I’m writing this from the new Learning Commons in The San Francisco School which used to be the 1st (or 2nd) grade classroom which used to be the Activity Room where the community gathered before the Community Center was built. We had our opening and closing ceremonies here and some memorable moments during the MLK Ceremonies with Melba Beals, Linda Tillery and others. We had esteemed guests ranging from the Gee’s Bend Quilters to Baka Pygmies to Tibetan sand-painting monks. Our summer Orff Course held our dance classes and opening/ closing ceremonies and Untalent Show with extraordinary musical moments. In short, a lot of magic and beauty still vibrating in this space now filled with 5-year-olds looking at books.
I just taught four Middle School classes to kids I did and didn’t know and I’m not sure who was happier. Me feeling their considerable skills, energy, enthusiasm, fearlessness in self-expression and good humor or them being with a teacher who could get them playing some stirring music in 15-minutes, praising every nuance of their efforts. (Of course, they’re used to that with many, if not all, of their teachers at the school, but it doesn’t hurt to get some more!) I had a few moments walking to the kitchen and feeling both the resonance of the familiar (45 years of walking those halls!) and the slightly strange surprise of the changes. I still believe in the power of preserving spaces while being open to the next needed alteration, but it’s the Spirit that counts the most and I could still feel the overall sense of happy children wherever I went. And the pleasure of still being known and recognized and enthusiastically welcomed by both the kids and the teachers. It’s sweet.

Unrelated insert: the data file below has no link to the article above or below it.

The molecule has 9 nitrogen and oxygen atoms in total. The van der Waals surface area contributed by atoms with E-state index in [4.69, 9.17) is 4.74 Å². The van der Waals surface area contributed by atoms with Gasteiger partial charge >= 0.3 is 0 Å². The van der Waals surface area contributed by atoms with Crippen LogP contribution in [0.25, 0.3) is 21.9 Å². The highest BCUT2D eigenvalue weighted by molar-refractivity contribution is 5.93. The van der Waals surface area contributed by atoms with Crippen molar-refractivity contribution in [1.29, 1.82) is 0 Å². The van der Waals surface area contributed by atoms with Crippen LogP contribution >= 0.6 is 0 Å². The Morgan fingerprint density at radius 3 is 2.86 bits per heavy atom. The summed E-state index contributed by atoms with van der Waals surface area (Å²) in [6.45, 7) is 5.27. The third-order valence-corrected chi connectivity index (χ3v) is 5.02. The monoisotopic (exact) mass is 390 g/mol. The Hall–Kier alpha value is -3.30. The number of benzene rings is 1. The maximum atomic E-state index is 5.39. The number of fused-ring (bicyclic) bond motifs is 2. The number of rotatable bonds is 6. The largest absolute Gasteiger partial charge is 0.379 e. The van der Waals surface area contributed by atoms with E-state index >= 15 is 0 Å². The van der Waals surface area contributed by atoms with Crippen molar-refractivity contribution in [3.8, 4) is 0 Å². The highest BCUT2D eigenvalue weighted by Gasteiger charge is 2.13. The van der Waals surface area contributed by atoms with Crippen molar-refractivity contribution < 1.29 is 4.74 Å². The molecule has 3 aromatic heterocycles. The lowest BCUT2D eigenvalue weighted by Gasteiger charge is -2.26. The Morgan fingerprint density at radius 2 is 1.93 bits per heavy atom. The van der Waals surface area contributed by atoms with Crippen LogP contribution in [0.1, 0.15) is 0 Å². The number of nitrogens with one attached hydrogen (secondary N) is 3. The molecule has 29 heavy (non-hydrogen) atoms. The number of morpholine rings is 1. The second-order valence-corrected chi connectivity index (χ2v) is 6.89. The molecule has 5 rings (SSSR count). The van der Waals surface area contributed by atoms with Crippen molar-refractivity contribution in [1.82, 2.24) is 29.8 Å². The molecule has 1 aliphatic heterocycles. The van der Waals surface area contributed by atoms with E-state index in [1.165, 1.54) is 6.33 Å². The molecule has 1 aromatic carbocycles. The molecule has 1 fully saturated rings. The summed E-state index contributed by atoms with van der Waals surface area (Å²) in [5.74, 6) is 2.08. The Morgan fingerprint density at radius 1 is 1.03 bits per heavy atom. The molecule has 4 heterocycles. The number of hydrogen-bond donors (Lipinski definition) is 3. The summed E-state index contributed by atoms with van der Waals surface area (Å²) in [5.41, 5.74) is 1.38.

Now it’s time to get ready for Singing Time, that most tasty of icings on an already delicious cake. And double the pleasure—one with preschool and one with elementary!
Sing we did and though a little weird that I didn’t know a single one of the 3-5 year olds, of course, I knew them all. They knew I knew them, I knew I knew them and as always, so tickled by the ones who pop out with their brilliant rhymes, expressive singing, inspired motions. Then came the elementary and here I was in familiar company with most of them and we just picked up from the last Singing Time we had together two and a half years ago without missing a beat. They requested some of their favorites (which included Frosty the Snowman), we sang This Little Light of Mine and had it shine all over tomorrow’s voting booths, I sang my scary Halloween song and of course, ended with Side By Side. Every second of the 20 minutes was glorious, but it was some six hours too short.
I’ve worked hard my whole life to craft the details of the musical music lesson (summarized in my Teach Like It’s Music book) and those details certainly help make the class effective, pleasurable and musically vibrant for all. But not a single teaching tip will carry any weight without that feeling I have in front of a room of 20 to 200 kids of any age, that effortless sense of being wholly at home and in my element and embraced in the love for it all. The kids feel how relaxed I am, how happy I am to be with them, how safe they can feel to fully express themselves (short of anything that causes damage, of course) and the love feeds on the love and we can do anything, sing anything, feel anything, be anything. It really is a gift that simply is, though of course, it takes a lifetime of work to fully receive it and to be worthy of it. It can happen anywhere with any group of children or consenting adults, but it meant the world to me to taste it again in my old school and music room with the kids and teachers who still remember me.
So it turns out I still have that connection with the school I left. And if I need further proof, here it— the school Wi-fi remembered me!!